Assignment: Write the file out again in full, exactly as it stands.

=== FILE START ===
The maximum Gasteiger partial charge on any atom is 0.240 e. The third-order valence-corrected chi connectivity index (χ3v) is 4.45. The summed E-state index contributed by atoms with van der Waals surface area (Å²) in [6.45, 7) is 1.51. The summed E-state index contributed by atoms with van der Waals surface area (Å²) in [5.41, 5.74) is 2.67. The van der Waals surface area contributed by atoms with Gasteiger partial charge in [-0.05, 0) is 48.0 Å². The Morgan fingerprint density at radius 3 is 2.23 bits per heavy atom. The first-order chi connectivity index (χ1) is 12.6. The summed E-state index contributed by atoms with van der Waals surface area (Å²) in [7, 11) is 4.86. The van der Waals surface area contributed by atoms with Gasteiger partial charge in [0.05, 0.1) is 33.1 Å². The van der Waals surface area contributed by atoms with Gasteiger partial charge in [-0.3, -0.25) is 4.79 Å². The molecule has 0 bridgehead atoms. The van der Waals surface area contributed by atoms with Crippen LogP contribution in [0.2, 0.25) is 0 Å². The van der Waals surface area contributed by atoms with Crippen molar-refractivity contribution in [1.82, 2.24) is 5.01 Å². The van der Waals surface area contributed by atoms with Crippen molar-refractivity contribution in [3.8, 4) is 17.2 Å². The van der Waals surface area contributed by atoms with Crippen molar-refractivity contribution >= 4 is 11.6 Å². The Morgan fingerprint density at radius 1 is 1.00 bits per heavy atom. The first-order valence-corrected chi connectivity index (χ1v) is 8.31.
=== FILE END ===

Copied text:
The maximum Gasteiger partial charge on any atom is 0.240 e. The third-order valence-corrected chi connectivity index (χ3v) is 4.45. The summed E-state index contributed by atoms with van der Waals surface area (Å²) in [6.45, 7) is 1.51. The summed E-state index contributed by atoms with van der Waals surface area (Å²) in [5.41, 5.74) is 2.67. The van der Waals surface area contributed by atoms with Gasteiger partial charge in [-0.05, 0) is 48.0 Å². The Morgan fingerprint density at radius 3 is 2.23 bits per heavy atom. The first-order chi connectivity index (χ1) is 12.6. The summed E-state index contributed by atoms with van der Waals surface area (Å²) in [7, 11) is 4.86. The van der Waals surface area contributed by atoms with Gasteiger partial charge in [0.05, 0.1) is 33.1 Å². The van der Waals surface area contributed by atoms with Gasteiger partial charge in [-0.3, -0.25) is 4.79 Å². The molecule has 0 bridgehead atoms. The van der Waals surface area contributed by atoms with Crippen LogP contribution in [0.2, 0.25) is 0 Å². The van der Waals surface area contributed by atoms with Crippen molar-refractivity contribution in [1.82, 2.24) is 5.01 Å². The van der Waals surface area contributed by atoms with Crippen molar-refractivity contribution in [3.8, 4) is 17.2 Å². The van der Waals surface area contributed by atoms with Crippen molar-refractivity contribution >= 4 is 11.6 Å². The Morgan fingerprint density at radius 1 is 1.00 bits per heavy atom. The first-order valence-corrected chi connectivity index (χ1v) is 8.31.